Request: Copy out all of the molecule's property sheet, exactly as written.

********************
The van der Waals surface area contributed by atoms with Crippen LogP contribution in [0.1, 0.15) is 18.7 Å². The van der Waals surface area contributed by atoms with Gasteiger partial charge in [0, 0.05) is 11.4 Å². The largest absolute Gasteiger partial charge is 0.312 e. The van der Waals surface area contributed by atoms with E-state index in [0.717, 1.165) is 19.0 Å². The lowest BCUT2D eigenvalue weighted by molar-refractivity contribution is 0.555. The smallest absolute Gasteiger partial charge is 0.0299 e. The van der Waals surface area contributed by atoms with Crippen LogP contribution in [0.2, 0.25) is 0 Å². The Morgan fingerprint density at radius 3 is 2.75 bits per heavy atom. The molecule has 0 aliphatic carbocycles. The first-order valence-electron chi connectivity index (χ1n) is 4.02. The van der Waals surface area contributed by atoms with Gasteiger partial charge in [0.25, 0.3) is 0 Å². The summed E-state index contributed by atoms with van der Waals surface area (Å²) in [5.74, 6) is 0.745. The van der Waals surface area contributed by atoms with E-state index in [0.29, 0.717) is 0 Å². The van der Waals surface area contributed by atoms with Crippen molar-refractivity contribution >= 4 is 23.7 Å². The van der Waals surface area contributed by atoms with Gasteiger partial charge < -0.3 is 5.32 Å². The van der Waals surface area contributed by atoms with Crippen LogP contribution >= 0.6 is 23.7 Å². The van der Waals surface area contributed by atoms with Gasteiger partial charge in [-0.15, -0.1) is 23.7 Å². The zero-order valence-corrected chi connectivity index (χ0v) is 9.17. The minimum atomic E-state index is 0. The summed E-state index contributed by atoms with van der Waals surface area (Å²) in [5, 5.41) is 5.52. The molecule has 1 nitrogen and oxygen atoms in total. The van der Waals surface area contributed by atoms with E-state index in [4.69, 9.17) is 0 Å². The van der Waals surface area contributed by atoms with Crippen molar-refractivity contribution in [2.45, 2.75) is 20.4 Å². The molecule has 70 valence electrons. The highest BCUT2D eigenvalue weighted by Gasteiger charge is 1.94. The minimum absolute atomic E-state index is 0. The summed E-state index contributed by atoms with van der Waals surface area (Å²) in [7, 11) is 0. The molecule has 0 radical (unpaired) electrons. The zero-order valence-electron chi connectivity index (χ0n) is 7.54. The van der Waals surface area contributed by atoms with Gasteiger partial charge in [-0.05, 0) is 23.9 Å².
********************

The van der Waals surface area contributed by atoms with Crippen LogP contribution in [0.1, 0.15) is 18.7 Å². The van der Waals surface area contributed by atoms with Gasteiger partial charge in [0, 0.05) is 11.4 Å². The largest absolute Gasteiger partial charge is 0.312 e. The van der Waals surface area contributed by atoms with E-state index in [0.717, 1.165) is 19.0 Å². The lowest BCUT2D eigenvalue weighted by molar-refractivity contribution is 0.555. The smallest absolute Gasteiger partial charge is 0.0299 e. The van der Waals surface area contributed by atoms with Crippen LogP contribution in [0.2, 0.25) is 0 Å². The Morgan fingerprint density at radius 3 is 2.75 bits per heavy atom. The molecule has 0 aliphatic carbocycles. The first-order valence-electron chi connectivity index (χ1n) is 4.02. The van der Waals surface area contributed by atoms with Gasteiger partial charge in [0.25, 0.3) is 0 Å². The summed E-state index contributed by atoms with van der Waals surface area (Å²) in [5.74, 6) is 0.745. The van der Waals surface area contributed by atoms with E-state index in [0.29, 0.717) is 0 Å². The van der Waals surface area contributed by atoms with Crippen molar-refractivity contribution >= 4 is 23.7 Å². The van der Waals surface area contributed by atoms with Gasteiger partial charge < -0.3 is 5.32 Å². The van der Waals surface area contributed by atoms with Crippen LogP contribution >= 0.6 is 23.7 Å². The van der Waals surface area contributed by atoms with Gasteiger partial charge in [-0.15, -0.1) is 23.7 Å². The zero-order valence-corrected chi connectivity index (χ0v) is 9.17. The minimum atomic E-state index is 0. The summed E-state index contributed by atoms with van der Waals surface area (Å²) in [5, 5.41) is 5.52. The molecule has 1 nitrogen and oxygen atoms in total. The van der Waals surface area contributed by atoms with E-state index in [4.69, 9.17) is 0 Å². The van der Waals surface area contributed by atoms with Crippen molar-refractivity contribution in [2.45, 2.75) is 20.4 Å². The molecule has 70 valence electrons. The highest BCUT2D eigenvalue weighted by Gasteiger charge is 1.94. The minimum absolute atomic E-state index is 0. The summed E-state index contributed by atoms with van der Waals surface area (Å²) in [7, 11) is 0. The molecule has 0 radical (unpaired) electrons. The zero-order valence-electron chi connectivity index (χ0n) is 7.54. The van der Waals surface area contributed by atoms with Gasteiger partial charge in [-0.05, 0) is 23.9 Å².